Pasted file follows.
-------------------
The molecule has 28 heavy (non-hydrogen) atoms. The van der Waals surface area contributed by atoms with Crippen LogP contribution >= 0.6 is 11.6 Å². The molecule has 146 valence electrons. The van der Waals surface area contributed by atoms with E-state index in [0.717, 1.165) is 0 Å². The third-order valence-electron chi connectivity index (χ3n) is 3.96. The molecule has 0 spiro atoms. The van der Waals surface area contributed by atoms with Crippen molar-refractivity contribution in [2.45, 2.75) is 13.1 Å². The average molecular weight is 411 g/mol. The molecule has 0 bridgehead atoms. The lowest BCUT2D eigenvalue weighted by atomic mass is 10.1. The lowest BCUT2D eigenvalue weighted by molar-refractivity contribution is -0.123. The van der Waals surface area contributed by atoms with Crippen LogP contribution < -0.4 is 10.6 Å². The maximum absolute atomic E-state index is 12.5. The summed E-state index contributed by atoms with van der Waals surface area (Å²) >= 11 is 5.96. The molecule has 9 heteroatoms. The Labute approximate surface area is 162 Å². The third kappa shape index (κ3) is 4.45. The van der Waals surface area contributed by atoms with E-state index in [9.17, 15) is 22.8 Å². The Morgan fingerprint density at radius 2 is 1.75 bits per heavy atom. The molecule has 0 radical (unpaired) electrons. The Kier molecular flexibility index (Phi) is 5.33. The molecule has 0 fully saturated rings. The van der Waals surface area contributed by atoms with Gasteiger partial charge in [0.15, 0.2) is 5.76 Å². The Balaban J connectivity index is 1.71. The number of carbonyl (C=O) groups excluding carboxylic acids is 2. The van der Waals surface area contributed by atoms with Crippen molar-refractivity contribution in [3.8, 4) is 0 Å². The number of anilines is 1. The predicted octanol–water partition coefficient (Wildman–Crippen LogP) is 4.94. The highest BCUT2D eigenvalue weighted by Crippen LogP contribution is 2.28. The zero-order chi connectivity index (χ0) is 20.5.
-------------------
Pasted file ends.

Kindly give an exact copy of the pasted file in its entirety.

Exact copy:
The molecule has 28 heavy (non-hydrogen) atoms. The van der Waals surface area contributed by atoms with Crippen LogP contribution >= 0.6 is 11.6 Å². The molecule has 146 valence electrons. The van der Waals surface area contributed by atoms with E-state index in [0.717, 1.165) is 0 Å². The third-order valence-electron chi connectivity index (χ3n) is 3.96. The molecule has 0 spiro atoms. The van der Waals surface area contributed by atoms with Crippen molar-refractivity contribution in [2.45, 2.75) is 13.1 Å². The average molecular weight is 411 g/mol. The molecule has 0 bridgehead atoms. The lowest BCUT2D eigenvalue weighted by atomic mass is 10.1. The lowest BCUT2D eigenvalue weighted by molar-refractivity contribution is -0.123. The van der Waals surface area contributed by atoms with Crippen LogP contribution < -0.4 is 10.6 Å². The maximum absolute atomic E-state index is 12.5. The summed E-state index contributed by atoms with van der Waals surface area (Å²) >= 11 is 5.96. The molecule has 9 heteroatoms. The Labute approximate surface area is 162 Å². The third kappa shape index (κ3) is 4.45. The van der Waals surface area contributed by atoms with E-state index in [9.17, 15) is 22.8 Å². The Morgan fingerprint density at radius 2 is 1.75 bits per heavy atom. The molecule has 0 radical (unpaired) electrons. The Kier molecular flexibility index (Phi) is 5.33. The molecule has 0 fully saturated rings. The van der Waals surface area contributed by atoms with Gasteiger partial charge in [0.15, 0.2) is 5.76 Å². The Balaban J connectivity index is 1.71. The number of carbonyl (C=O) groups excluding carboxylic acids is 2. The van der Waals surface area contributed by atoms with Crippen molar-refractivity contribution in [3.8, 4) is 0 Å². The number of anilines is 1. The predicted octanol–water partition coefficient (Wildman–Crippen LogP) is 4.94. The highest BCUT2D eigenvalue weighted by Crippen LogP contribution is 2.28. The zero-order chi connectivity index (χ0) is 20.5.